LONDON, Dec 4 (Reuters) - Two catastrophe bonds totalling $165 million will pay out in full to issuer Swiss Re if insured losses from superstorm Sandy reach $25 billion, risk modelling firm RMS said on Tuesday.
Risk Management Solutions said it expects insured losses from the Category 1 storm which slammed into the east coast of the United States on Oct. 30 to reach $20 billion-$25 billion.
The higher figure would trigger payouts on two cat bonds and erode layers of protection within 15 additional bonds that would leave investors exposed to future losses from natural disasters, RMS said in a webinar on Tuesday.
Cat bonds transfer insurers’ potential losses from the worst natural disasters to capital markets investors, who receive generous coupon payments but risk losing all or part of their principal if an event such as a hurricane or earthquake occurs.
RMS’s loss estimate for Sandy exceeds those of peers AIR and Eqecat, whose top estimates are $15 billion and $20 billion, respectively.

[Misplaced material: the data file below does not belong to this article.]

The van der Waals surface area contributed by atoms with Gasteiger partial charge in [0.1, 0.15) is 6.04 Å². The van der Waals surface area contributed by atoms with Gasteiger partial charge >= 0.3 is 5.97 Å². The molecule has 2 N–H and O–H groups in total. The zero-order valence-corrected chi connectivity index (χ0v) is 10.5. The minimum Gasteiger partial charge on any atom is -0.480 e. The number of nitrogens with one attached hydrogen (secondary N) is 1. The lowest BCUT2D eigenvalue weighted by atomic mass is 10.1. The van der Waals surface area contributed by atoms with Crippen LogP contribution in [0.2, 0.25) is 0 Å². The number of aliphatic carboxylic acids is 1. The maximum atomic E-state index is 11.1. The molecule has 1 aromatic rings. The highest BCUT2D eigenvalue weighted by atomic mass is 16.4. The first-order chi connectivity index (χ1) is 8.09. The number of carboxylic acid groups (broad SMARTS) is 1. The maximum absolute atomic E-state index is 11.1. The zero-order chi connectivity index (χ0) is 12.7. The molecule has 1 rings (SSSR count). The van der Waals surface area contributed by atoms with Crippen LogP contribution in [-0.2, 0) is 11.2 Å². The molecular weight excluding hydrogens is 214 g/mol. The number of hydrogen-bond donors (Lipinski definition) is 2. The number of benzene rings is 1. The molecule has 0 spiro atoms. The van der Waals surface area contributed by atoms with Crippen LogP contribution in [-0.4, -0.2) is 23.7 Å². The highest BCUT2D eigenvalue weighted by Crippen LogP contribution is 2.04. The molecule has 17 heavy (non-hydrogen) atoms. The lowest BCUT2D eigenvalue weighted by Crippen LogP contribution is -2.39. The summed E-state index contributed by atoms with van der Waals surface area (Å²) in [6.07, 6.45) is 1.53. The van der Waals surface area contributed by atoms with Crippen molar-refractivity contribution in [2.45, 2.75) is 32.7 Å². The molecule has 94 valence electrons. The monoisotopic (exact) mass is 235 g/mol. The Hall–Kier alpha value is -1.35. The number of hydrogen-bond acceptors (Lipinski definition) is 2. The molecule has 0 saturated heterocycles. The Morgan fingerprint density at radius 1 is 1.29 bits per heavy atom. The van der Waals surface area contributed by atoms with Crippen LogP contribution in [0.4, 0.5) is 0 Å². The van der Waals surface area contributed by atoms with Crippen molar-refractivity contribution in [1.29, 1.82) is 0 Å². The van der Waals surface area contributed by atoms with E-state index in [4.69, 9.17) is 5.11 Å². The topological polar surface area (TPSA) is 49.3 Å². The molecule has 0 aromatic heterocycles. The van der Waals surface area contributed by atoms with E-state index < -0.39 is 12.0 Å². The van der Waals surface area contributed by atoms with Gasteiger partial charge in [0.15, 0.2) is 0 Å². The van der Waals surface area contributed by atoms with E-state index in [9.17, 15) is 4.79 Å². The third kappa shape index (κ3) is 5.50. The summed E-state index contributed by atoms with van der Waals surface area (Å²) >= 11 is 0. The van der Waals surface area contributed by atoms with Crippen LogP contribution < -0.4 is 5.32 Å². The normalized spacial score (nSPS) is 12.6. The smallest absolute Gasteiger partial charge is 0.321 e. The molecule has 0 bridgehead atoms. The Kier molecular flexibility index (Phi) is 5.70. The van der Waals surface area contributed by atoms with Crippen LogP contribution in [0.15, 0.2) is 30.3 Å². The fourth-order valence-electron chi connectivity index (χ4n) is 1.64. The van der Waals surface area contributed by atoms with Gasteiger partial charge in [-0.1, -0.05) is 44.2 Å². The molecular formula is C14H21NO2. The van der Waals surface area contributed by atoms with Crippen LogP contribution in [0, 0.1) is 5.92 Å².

Swiss Re would use any payout on its cat bonds to cover insurance claims made on it as a result of Sandy. Successor X and GlobeCat were sold to investors to cover the world’s second biggest reinsurer against losses from U.S. hurricanes.
The tranches of the bond that are exposed to losses are the $80 million F4 tranche of Successor X Ltd’s Series 2011-3 bond and $85 million of the AI tranche of GlobeCat USW, say RMS.
Investors eager to sell their exposure to Sandy were selling the bonds for 70 and 80 cents on the dollar, said Peter Nakada, managing director at RMS.
A further $250 million of class H notes issued by Mythen Ltd, again to protect Swiss Re from reinsurance losses from U.S. hurricanes, may also be at risk from superstorm Sandy, investors and brokers said.
Swiss Re declined to comment.
It is rare for a catastrophe bonds to pay out, with only eight of some 210 property cat bonds issued since 1997 having been triggered.
- For more details on cat bond transactions, see the Thomson Reuters Insurance Linked Securities Community, click here. (Reporting by Sarah Mortimer; Editing by Catherine Evans)